Getting More Ex-Inmates Into Work Force Called Key To Cutting NJ Recidivism


New Jersey's prison system is a revolving door for criminals that drains the state budget by jailing the same people over and over again, says a review for Gov. Chris Christie reported by the Newark Star-Ledger. A draft copy of the report says the state's patchwork system is in dire need of reform to reduce the number of ex-offenders returning to prison. It says the best way to do that is to connect former inmates with jobs so they don't return to crime.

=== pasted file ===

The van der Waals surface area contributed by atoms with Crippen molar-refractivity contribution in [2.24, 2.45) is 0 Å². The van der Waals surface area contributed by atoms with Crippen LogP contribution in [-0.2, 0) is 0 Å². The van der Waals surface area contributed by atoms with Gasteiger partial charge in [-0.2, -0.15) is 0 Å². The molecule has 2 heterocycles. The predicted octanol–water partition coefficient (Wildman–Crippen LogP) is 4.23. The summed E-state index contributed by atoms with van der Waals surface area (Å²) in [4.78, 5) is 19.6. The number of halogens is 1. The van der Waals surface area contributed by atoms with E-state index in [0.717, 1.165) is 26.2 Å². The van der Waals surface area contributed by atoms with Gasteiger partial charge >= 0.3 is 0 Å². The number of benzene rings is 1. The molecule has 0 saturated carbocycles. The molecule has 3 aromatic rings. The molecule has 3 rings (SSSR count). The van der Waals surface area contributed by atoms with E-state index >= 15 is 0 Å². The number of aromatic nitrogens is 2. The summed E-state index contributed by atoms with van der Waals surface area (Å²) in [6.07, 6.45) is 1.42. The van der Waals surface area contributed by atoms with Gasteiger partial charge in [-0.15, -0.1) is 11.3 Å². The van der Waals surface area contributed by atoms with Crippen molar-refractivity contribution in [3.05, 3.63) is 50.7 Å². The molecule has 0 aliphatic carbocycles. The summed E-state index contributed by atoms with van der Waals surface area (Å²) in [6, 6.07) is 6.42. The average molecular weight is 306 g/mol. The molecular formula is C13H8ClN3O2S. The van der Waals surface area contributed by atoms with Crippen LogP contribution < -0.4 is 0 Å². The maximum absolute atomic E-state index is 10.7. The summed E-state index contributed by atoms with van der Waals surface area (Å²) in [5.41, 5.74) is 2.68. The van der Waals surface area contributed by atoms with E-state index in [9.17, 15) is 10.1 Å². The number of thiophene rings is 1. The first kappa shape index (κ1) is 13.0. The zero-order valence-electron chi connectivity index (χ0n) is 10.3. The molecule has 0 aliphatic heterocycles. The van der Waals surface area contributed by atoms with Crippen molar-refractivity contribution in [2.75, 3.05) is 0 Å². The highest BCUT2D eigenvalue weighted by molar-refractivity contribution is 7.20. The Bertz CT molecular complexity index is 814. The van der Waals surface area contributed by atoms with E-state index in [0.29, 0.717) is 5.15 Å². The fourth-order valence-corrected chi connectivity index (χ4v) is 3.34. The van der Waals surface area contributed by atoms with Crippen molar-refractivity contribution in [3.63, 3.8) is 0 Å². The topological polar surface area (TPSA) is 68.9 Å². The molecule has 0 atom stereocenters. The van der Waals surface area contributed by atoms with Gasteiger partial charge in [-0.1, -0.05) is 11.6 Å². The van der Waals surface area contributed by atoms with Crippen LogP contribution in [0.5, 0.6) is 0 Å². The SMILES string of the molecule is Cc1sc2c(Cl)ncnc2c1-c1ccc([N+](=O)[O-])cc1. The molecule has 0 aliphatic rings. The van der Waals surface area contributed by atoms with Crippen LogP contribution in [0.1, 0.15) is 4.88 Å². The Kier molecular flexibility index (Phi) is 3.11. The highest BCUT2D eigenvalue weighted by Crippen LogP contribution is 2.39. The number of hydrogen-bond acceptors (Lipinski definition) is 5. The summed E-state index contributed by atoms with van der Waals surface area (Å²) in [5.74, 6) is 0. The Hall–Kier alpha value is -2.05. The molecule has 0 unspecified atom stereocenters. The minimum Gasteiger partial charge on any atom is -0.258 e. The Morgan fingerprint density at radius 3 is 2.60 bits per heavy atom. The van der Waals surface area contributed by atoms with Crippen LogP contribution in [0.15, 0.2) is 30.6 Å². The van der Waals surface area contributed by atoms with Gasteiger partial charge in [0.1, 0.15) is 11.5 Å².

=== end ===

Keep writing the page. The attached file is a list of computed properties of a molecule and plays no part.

The report's conclusions are the result of a broad, months-long review involving several state departments and the Manhattan Institute, a conservative New York City-based think tank with a progressive reputation on prison issues. “Exorbitant criminal justice spending persists, incarceration lingers at a high rate, and the same individuals cycle between the criminal justice system and New Jersey communities,” the report says. Almost 60 percent of New Jersey's former inmates are arrested again within three years of their release. To prevent new crimes, the report says ex-offenders need to be closely supervised and pushed back into the workforce. It points to the success of a similar Newark program, also created with help from the Manhattan Institute, and says employment is an essential part of rehabilitation.

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